Watch Jimson Lemos and Irsa Motahari address the lack of legal protection for women in India with reference to SDG 5. Goal 5 - (Gender Equality) - This goal aims at reducing gender-based inequality at large within and amongst countries. In India, there is a lack of legal protection when it comes to women. Eliminating gender-based violence has become a priority, given that this is one of the most pervasive human rights violations in the world today. Based on data from 87 countries, 1 in 5 women and girls under the age of 50 will have experienced physical and/or sexual violence by an intimate partner within the last 12 months. UN Women acts to empower women and girls across all its programmes and advocacy. With stepped-up action on gender equality, every part of the world can make progress towards sustainable development by 2030, leaving no one behind.
Watch Ayushi Johari and Yashwanth Kolli address the need of building a safe and inclusive learning space in India with reference to SDG 4. Goal 4 - (Quality Education) - This goal ensures inclusive and equitable quality education and promotes lifelong learning opportunities for all. In India, significant progress had been made in universalising primary education, with improvement in the enrolment and completion rates of girls in both primary and elementary school. The net enrolment ratio in primary education for boys and girls was at 100%, while at the national level, the youth literacy rate was 94% for males and 92% for females. The new national Education Policy and Sustainable Development Goal 4 share the goals of universal quality education and lifelong learning. Achieving inclusive and quality education for all reaffirms the belief that education is one of the most powerful and proven vehicles for sustainable development. This goal ensures that all girls and boys complete free primary and secondary schooling by 2030. It also aims to provide equal access to affordable vocational training, to eliminate gender and wealth disparities, and achieve universal access to a quality higher education.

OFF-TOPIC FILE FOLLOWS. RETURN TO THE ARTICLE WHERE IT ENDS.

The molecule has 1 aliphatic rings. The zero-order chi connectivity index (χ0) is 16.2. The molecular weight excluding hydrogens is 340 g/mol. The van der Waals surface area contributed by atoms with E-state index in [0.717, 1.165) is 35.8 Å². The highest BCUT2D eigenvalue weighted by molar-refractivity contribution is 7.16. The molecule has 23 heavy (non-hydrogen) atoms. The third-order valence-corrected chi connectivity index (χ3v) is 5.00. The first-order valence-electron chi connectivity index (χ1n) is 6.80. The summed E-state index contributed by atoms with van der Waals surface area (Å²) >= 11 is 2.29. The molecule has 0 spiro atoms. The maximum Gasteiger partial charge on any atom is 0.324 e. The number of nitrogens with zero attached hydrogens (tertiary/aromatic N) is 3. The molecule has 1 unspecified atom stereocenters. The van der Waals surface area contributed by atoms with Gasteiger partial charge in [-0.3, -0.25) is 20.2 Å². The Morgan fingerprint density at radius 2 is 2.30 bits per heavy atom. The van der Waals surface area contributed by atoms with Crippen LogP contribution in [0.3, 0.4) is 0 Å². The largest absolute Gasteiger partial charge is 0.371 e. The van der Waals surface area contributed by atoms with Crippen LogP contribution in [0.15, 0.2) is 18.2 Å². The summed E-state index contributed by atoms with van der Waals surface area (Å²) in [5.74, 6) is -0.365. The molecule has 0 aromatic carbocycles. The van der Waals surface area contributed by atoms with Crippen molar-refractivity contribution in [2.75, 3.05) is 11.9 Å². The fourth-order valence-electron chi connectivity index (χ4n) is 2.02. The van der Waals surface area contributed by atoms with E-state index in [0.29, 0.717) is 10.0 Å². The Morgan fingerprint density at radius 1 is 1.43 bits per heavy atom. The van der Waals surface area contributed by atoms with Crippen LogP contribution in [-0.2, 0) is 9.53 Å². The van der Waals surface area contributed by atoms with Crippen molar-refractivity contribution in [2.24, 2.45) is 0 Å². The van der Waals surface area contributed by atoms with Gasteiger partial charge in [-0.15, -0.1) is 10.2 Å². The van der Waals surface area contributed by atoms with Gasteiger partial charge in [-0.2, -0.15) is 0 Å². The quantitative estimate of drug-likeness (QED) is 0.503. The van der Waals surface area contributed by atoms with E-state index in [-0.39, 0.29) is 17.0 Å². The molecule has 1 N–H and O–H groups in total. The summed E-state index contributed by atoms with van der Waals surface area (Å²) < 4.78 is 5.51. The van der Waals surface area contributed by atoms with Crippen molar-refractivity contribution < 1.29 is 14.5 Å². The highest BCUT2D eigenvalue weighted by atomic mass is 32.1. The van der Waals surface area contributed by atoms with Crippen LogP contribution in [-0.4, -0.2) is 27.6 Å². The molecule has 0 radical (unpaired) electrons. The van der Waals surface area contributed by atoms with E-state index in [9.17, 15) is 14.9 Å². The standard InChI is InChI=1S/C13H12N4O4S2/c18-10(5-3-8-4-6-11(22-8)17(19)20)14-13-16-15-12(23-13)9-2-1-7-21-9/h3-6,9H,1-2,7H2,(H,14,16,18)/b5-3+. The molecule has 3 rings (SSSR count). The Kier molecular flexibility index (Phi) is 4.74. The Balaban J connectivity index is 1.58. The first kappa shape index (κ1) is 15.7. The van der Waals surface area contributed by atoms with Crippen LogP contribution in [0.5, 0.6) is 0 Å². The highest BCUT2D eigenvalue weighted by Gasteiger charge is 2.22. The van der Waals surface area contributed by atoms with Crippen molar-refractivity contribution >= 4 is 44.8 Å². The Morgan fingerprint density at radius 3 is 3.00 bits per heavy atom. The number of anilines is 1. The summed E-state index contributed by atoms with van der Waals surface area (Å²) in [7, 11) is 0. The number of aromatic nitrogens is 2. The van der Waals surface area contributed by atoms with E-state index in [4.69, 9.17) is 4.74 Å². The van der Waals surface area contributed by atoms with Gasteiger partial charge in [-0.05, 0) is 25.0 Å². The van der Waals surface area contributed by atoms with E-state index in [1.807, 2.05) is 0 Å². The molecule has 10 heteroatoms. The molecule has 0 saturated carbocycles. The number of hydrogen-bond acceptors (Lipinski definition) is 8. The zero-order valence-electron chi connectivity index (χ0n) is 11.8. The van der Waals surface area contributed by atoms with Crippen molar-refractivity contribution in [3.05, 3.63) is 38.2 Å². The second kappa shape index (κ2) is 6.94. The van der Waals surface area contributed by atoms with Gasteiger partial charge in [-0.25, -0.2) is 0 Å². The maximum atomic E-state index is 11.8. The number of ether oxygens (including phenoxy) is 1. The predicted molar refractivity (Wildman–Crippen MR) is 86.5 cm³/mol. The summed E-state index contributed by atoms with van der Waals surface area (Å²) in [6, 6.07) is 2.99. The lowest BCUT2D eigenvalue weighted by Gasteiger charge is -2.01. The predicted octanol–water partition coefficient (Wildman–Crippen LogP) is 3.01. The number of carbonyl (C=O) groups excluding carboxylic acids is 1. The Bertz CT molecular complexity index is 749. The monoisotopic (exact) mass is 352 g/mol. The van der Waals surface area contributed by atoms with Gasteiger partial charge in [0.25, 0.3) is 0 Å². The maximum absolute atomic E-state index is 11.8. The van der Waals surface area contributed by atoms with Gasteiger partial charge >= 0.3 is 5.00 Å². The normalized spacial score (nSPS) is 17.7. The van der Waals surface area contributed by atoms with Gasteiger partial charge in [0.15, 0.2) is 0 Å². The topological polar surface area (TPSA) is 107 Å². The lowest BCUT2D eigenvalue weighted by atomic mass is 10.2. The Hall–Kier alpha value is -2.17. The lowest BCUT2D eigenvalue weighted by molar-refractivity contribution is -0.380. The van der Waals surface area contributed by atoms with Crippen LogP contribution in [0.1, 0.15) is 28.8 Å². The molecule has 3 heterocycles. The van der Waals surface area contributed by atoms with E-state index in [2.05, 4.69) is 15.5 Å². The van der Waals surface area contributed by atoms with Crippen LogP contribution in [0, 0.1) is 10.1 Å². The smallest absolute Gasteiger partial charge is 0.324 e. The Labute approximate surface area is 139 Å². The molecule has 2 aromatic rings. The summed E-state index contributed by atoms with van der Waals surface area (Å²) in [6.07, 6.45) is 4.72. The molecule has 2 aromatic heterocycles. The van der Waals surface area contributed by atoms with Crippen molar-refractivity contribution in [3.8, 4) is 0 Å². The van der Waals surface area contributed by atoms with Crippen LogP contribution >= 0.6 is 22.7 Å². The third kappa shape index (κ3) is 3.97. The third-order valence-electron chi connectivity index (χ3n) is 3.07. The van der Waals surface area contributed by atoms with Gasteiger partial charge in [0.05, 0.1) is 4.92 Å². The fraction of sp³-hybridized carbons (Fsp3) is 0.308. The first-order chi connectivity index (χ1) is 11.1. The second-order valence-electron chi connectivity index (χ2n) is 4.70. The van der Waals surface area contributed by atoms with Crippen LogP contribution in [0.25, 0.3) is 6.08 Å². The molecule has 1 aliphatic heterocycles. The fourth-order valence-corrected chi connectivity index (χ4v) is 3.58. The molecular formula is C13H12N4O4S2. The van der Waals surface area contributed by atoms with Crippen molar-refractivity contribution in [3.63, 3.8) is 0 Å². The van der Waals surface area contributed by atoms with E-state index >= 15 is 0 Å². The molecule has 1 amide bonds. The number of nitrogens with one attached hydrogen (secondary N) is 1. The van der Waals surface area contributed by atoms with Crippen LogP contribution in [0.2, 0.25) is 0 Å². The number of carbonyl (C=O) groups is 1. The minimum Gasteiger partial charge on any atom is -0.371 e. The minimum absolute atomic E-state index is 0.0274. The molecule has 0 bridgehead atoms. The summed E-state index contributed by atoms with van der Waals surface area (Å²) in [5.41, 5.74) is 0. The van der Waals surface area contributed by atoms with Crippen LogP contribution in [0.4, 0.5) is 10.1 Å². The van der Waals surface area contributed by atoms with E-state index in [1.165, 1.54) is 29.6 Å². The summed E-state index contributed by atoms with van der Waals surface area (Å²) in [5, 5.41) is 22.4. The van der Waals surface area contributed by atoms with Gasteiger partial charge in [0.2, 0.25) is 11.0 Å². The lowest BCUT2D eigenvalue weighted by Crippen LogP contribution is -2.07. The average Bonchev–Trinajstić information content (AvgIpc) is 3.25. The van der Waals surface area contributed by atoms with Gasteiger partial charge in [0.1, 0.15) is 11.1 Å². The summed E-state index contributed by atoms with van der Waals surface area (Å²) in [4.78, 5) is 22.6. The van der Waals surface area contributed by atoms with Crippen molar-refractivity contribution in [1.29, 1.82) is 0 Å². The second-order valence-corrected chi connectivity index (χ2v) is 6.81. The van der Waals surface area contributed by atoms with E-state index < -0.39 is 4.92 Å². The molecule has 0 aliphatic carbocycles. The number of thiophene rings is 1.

Watch Shivangi Desai and Rahul Radhakrishnan address the need of criminalising marital rape in India with reference to SDG 16. Goal 16 - (Peace, Justice and Strong Institutions) - This goal promotes peaceful and inclusive societies for sustainable development, provide access to justice for all and build effective, accountable, and inclusive institutions at all levels. Conflict, insecurity, weak institutions, and limited access to justice remain a great threat to sustainable development. Millions of people have been deprived of their security, human rights, and access to justice. In 2018, the number of people fleeing war, persecution, and conflict exceeded 70 million, the highest level recorded by the Office of the United Nations High Commissioner for Refugees in nearly 70 years. The pandemic is potentially leading to an increase in social unrest and violence, which would greatly undermine the world’s ability to meet the targets of Goal 16. The Indian government has agreed to adopt the 17 Goals for 2030 set out by the UNDP. At the United Nations Sustainable Development Summit, PM Narendra Modi addressed the UNGA committing India to the goals which include a target of eliminating “all forms of violence against all women and girls in the public and private spheres”. The reference to private spheres is what the UN believes must include the criminalisation of marital rape if India is to keep that promise.